A chilling fantasy retelling of the Snow White fairy tale by bestselling creators Neil Gaiman and Colleen Doran.– Goodreads Book Blurb
A not-so-evil queen is terrified of her monstrous stepdaughter and determined to repel this creature and save her kingdom from a world where happy endings aren’t so happily ever after.
I already gushed enough about The Broken Earth trilogy by N.K. Jemisin over on my post on Fem Positive recommendations. The Stone Sky is the third book in this series – just read them all. You need to.
I would say Pet by Akwaeke Emezi is by far one of my all time favorite magical realism with a dash of horror and social commentary YA novels. Check the content warnings before you get into it (I still don’t pick up on a lot of that sort of stuff yet to give you an all-encompassing warning). This could also count in BIPOC Rep, LGBTQIA+, and Fems Fight Back.
Pet is here to hunt a monster.– Goodreads Book Blurb
Are you brave enough to look?
There are no more monsters anymore, or so the children in the city of Lucille are taught. With doting parents and a best friend named Redemption, Jam has grown up with this lesson all her life. But when she meets Pet, a creature made of horns and colours and claws, who emerges from one of her mother’s paintings and a drop of Jam’s blood, she must reconsider what she’s been told. Pet has come to hunt a monster, and the shadow of something grim lurks in Redemption’s house. Jam must fight not only to protect her best friend, but also to uncover the truth, and the answer to the question — How do you save the world from monsters if no one will admit they exist?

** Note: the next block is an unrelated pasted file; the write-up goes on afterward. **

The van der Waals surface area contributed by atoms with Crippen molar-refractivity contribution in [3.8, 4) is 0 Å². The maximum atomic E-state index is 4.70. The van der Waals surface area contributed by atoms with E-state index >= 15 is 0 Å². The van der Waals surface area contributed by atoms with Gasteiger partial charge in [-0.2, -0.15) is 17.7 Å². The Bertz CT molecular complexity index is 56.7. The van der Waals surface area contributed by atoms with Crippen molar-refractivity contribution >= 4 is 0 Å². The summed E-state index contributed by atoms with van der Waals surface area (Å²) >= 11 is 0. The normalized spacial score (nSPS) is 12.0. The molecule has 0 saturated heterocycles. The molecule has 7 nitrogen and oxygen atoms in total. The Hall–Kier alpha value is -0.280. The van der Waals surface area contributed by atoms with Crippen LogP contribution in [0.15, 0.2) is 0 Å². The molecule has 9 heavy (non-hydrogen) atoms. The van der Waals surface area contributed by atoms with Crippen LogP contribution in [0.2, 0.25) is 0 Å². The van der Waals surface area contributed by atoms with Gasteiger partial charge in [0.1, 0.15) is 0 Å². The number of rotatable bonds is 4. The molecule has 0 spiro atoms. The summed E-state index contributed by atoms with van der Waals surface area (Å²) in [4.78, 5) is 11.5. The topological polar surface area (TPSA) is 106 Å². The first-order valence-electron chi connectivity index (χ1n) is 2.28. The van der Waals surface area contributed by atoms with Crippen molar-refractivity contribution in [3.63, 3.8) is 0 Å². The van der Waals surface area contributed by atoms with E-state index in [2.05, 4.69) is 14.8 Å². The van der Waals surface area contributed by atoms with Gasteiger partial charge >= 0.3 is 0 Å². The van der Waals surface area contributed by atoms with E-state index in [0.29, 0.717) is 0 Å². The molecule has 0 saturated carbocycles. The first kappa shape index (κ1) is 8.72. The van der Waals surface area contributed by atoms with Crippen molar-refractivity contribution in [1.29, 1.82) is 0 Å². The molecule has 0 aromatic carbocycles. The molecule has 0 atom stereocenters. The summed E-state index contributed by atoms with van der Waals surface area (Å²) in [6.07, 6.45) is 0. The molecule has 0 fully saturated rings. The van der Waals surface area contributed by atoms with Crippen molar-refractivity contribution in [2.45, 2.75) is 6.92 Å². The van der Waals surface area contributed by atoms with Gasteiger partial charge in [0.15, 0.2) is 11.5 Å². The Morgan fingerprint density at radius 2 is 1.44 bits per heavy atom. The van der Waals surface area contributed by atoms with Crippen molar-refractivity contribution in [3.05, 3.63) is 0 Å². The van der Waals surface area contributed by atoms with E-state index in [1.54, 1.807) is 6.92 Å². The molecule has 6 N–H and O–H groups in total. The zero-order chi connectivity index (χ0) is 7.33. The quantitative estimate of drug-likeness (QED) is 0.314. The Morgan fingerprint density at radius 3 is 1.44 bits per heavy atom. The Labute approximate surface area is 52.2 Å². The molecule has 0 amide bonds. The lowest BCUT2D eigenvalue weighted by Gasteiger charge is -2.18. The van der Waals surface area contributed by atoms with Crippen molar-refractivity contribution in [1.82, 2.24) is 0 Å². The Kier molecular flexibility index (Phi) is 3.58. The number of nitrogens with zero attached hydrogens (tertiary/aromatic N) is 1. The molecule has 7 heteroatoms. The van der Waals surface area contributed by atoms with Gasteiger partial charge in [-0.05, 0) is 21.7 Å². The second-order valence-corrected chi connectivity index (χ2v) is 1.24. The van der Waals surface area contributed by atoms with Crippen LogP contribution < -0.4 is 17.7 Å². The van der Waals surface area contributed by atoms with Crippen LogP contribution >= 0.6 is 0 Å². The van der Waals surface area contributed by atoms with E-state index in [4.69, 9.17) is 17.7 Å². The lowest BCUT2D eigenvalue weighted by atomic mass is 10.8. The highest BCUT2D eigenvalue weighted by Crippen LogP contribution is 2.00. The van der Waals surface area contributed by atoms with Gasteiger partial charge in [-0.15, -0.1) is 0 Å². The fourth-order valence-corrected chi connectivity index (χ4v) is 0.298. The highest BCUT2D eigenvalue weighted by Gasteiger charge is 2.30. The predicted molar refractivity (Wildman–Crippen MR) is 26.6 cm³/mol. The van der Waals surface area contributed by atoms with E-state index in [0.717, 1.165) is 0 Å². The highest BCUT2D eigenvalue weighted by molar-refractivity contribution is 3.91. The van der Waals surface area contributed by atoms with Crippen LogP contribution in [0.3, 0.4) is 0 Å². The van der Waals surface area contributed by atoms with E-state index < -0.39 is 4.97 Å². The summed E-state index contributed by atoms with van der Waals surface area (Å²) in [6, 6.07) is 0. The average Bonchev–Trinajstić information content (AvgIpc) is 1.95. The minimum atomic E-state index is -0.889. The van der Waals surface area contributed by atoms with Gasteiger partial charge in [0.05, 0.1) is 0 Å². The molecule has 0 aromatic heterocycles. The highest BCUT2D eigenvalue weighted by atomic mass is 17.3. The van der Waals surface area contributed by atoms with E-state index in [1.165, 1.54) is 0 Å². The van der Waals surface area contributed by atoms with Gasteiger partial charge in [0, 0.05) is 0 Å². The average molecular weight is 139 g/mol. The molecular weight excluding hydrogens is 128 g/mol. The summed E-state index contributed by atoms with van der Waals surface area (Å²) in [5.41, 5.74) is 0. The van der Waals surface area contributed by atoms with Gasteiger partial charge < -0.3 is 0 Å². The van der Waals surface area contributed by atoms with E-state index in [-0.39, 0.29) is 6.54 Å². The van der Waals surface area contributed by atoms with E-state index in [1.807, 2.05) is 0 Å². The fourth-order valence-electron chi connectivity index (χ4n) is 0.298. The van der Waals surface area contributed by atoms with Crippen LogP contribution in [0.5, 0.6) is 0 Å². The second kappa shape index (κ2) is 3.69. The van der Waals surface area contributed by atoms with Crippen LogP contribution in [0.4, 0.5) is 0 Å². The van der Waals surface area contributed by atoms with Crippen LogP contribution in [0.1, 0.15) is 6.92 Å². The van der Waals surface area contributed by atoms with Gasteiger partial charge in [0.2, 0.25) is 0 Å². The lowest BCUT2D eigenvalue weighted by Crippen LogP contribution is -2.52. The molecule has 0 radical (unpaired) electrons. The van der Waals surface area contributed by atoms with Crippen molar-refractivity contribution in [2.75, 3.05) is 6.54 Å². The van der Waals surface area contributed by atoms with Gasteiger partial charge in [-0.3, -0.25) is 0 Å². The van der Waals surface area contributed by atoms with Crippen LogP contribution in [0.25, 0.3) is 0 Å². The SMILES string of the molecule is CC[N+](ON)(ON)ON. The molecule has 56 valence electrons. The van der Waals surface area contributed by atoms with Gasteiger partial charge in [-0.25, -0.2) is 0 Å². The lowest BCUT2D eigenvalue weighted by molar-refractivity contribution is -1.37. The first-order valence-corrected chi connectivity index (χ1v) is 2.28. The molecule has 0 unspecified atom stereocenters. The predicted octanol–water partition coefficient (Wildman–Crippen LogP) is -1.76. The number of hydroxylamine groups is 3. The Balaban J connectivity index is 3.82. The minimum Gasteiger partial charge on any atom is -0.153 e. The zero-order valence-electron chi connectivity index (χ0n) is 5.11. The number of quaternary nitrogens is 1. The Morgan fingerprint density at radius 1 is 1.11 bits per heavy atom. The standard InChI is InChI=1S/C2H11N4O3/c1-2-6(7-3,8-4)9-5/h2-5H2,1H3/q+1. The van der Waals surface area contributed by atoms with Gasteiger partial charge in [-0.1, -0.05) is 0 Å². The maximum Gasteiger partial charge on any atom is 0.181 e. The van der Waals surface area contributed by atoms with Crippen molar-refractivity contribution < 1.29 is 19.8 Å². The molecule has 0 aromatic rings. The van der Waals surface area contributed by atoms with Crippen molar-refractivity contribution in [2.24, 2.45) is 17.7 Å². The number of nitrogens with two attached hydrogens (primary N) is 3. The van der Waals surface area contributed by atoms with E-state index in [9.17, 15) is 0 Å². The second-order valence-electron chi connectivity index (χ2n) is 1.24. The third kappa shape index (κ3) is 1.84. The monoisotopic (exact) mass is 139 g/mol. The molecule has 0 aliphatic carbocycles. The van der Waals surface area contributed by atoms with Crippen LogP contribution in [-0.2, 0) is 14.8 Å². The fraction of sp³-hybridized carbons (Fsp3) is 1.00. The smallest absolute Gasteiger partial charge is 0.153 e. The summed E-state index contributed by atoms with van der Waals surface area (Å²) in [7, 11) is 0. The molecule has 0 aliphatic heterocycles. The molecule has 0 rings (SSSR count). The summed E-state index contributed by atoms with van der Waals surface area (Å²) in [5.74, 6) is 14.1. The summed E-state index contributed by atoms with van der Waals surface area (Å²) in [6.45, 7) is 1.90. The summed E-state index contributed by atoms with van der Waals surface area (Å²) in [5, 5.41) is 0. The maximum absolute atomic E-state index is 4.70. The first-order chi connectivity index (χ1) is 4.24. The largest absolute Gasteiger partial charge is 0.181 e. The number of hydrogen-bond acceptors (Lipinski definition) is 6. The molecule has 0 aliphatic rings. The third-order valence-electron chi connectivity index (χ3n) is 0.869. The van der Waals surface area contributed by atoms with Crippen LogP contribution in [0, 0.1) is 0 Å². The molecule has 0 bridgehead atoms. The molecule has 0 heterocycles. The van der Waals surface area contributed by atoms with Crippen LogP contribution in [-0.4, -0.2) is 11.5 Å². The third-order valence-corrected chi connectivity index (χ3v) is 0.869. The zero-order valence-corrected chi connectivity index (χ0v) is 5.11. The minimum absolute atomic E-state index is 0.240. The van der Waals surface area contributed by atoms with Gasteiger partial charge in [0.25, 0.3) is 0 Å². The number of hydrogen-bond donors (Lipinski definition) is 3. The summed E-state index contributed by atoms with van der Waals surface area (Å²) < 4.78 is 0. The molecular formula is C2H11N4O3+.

House of Salt and Sorrows by Erin A. Craig – a Twelve Dancing Princesses YA retelling? Yes, please! This could also count in Fem Positive and Fems Fight Back.
In a manor by the sea, twelve sisters are cursed.– Goodreads Book Blurb